• Give yourself a break from looking at your own photographs for the next month. Instead, look at monographs or collections of great old photography and books on the history of photography. If you’re not sure what you’d like to look at or who to read up, there is a book called 'Photography - the definitive visual history' published by Dorling Kindersley which, ahem, I wrote. It’s as good a place to start as any to take in the vast canvas of photographic styles and approaches and to be inspired by the work of photographers whose work has stood the tides of fashion.
• It’s hard to over-state the importance of adsorbing other images, as it not only enriches your experience of photography, the examples of great work start to affect your brain and shape what you see and what you seek.
• And it’s my strong recommendation that, while working through this course, you do not look at contemporary pictures from sites such as Flickr, 500px, Instagram, 1X … you get the idea.
Right; let’s get to ten simple measures to re-vitalise yourself emotionally. Nothing difficult, nothing needs lots of money to achieve, and some you will be familiar with. But as I go through them, I hope you’ll be inspired to use them in directed, intentioned ways. You may do some of these things anyway, but now your intention is to re-vitalise yourself emotionally, and visually.
See yourself as rushing off with great energy, your eyes blazing, heart beating fast, eager to locate the images you already see in your mind. Full excitement, you venture with trembling hands, your mind sharp and alert and full of ideas. See yourself in that state, can know what it feels like - so feel it!
Ten ways to re-vitalise emotionally and visually - Step One
Refresh body, brain and soul with a walk-in nature.
A local park, reserve, quiet river or lake, woods or forest, or in your garden. Just absorb, breathe deep, empty, receive, open. Don’t take a camera - so don’t try to photograph or even look for pictures, don’t think, don’t look for anything. Just see, take in passively, quietly. Expose yourself for at least 30 minutes.
If you find yourself thinking about photographs and what you’d like to photograph, that’s fine. Allow the thoughts to take their shape and go where they will. Don’t try to control. Don’t try to make them cleverer or more creative or push them in any way.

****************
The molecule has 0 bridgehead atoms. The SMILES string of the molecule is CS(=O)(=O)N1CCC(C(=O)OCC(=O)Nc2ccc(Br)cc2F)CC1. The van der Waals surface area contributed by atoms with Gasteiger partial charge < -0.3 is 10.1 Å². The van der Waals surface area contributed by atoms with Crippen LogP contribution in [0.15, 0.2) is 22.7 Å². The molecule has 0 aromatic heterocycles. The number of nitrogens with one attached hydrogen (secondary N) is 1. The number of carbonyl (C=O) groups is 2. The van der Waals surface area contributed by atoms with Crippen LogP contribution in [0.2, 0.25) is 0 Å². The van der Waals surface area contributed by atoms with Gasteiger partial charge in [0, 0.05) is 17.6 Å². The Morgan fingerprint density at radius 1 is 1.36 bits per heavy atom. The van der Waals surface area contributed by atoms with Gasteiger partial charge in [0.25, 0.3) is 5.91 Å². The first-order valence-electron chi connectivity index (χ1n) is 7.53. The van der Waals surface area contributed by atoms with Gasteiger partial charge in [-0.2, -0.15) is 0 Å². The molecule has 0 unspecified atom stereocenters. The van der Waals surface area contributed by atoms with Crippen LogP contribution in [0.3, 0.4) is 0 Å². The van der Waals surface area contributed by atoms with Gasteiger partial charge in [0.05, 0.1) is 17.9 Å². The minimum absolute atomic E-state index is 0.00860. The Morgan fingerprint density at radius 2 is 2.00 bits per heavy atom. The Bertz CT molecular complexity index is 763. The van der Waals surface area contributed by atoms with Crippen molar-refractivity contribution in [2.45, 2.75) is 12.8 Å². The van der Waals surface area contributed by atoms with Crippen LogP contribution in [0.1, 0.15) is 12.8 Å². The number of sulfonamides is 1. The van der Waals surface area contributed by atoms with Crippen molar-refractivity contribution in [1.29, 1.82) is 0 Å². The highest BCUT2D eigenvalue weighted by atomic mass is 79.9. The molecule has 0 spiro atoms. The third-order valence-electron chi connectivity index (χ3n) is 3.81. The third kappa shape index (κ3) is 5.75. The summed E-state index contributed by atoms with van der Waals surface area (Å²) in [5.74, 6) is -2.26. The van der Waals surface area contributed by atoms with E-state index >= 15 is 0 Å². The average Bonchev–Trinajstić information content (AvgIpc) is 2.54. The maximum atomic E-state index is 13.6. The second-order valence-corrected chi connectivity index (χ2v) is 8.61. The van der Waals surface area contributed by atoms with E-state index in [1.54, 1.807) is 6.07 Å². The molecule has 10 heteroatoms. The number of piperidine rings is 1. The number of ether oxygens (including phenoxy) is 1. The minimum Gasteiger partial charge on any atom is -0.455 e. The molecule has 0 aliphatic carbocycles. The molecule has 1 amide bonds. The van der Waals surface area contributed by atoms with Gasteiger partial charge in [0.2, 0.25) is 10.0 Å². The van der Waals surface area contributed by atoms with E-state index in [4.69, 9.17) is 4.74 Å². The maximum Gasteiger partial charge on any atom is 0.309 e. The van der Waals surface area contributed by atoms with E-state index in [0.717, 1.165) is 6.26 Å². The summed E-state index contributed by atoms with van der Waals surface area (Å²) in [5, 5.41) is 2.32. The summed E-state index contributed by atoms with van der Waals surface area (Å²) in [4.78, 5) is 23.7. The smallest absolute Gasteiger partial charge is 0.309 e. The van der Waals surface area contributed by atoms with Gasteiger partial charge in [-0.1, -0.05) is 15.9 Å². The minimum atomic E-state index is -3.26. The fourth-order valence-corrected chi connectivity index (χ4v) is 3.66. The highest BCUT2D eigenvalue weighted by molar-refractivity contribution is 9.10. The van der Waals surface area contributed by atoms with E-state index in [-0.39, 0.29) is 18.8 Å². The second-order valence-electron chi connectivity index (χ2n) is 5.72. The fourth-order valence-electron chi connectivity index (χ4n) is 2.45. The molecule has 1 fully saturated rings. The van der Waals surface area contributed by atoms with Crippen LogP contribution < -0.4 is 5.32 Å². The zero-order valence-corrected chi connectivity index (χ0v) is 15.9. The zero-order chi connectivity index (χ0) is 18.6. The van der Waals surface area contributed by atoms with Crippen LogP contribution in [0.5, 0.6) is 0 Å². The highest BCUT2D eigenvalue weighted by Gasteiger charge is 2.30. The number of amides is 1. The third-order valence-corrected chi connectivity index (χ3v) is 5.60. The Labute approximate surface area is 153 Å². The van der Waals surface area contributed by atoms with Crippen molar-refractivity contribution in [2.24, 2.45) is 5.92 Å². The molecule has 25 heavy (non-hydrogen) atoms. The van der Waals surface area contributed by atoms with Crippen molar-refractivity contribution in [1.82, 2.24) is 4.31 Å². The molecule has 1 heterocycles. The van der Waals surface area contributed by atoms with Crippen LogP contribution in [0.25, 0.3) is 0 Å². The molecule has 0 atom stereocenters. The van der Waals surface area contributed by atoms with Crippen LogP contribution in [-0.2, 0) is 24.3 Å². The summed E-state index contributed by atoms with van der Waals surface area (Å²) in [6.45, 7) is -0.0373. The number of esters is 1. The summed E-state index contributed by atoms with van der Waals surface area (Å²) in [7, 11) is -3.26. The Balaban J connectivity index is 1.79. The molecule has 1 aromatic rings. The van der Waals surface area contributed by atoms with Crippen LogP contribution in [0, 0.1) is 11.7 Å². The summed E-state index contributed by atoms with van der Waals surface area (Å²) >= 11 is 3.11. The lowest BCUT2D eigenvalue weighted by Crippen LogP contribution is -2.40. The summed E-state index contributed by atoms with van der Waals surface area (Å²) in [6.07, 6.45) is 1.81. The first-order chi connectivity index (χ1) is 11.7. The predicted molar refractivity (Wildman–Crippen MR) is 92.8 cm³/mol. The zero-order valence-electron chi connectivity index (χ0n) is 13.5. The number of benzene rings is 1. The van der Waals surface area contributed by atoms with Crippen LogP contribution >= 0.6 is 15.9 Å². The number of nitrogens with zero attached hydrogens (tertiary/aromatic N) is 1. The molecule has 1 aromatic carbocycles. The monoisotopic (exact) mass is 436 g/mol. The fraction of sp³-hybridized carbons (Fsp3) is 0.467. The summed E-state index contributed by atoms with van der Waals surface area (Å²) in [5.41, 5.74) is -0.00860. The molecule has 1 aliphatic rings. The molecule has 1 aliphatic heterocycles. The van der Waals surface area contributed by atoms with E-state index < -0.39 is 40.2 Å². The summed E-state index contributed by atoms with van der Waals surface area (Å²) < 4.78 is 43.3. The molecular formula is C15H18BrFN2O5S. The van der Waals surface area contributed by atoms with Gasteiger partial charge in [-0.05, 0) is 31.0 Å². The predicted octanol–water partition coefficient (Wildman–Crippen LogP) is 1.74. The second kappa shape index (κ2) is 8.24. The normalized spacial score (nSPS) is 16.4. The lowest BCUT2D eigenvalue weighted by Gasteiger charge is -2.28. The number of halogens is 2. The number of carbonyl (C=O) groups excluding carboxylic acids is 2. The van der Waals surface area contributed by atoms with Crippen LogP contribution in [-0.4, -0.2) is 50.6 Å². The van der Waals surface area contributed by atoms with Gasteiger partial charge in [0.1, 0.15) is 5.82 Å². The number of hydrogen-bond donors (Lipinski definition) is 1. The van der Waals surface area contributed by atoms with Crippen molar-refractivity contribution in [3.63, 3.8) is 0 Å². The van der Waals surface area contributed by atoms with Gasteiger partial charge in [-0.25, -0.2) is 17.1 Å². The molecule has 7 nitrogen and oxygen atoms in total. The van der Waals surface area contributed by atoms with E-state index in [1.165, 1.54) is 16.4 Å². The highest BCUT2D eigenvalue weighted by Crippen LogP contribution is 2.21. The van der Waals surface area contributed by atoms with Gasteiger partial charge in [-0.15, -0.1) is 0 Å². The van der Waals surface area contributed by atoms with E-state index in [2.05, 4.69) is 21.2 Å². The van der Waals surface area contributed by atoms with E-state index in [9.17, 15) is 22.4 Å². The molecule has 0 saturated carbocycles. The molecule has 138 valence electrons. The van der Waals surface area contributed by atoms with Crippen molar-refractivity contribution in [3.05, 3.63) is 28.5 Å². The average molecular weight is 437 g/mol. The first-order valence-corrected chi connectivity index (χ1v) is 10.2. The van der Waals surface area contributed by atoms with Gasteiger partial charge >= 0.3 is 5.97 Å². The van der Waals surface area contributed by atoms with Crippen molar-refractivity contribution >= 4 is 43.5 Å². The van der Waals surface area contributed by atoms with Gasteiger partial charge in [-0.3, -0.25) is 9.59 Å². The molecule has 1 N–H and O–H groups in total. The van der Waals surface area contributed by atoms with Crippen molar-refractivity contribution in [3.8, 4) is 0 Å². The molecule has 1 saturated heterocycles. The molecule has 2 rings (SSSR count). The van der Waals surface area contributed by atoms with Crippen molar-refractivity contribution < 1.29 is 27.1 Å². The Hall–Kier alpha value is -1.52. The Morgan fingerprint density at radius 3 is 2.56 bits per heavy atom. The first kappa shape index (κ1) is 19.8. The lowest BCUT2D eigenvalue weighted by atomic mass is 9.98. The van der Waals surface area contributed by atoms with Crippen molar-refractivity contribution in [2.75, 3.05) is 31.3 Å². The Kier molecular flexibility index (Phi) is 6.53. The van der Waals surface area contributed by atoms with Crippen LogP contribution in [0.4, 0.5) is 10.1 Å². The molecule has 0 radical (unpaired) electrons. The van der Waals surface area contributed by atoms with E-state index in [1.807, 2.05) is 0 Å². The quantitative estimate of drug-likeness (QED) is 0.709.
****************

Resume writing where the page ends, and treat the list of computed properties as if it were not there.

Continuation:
You may well find that the hardest part of this exercise is to let go, and to stop the habitual need to control, make perfect, get right or excel. You do this only for yourself.
Anything that really catches your interest, or gets you excited, just jot down the outline. Don’t try to write down the details.
Again, don’t censor yourself. You’re pleasing no-one but yourself. This is a big part of the exercise. So, let me repeat that: You’re pleasing no-one but yourself. You don’t have to share anything you write down; you don’t have to show anyone anything. This is groundwork for the things you do show - your photos.
So, if you want to write a single word like ‘Beautiful!’ do that. If you need to write ‘Phone Mother before 4pm’ then write it.
That’s good! Jot down as much as you feel you need to write. You can date the entry, but it’s not necessary.
Continue gazing out to the nature. Relax. Breathe slowly, sigh deeply, and enjoy!
When you get back, jot down any further thoughts - even if it’s the need for more coffee, apples and onions next time you shop. Get into the habit of jotting down thoughts and feelings. No need for whole sentences. ‘Great!’ or ‘Surprisingly relaxing’ or ‘Sand textures’ or ‘Colours of foam’ will be enough to get your creative juices going when you read them later.
Indoor Moon by Tom Ang from his ‘Homescapes' collection
(All photographs in this collection were made at home or in a small room.)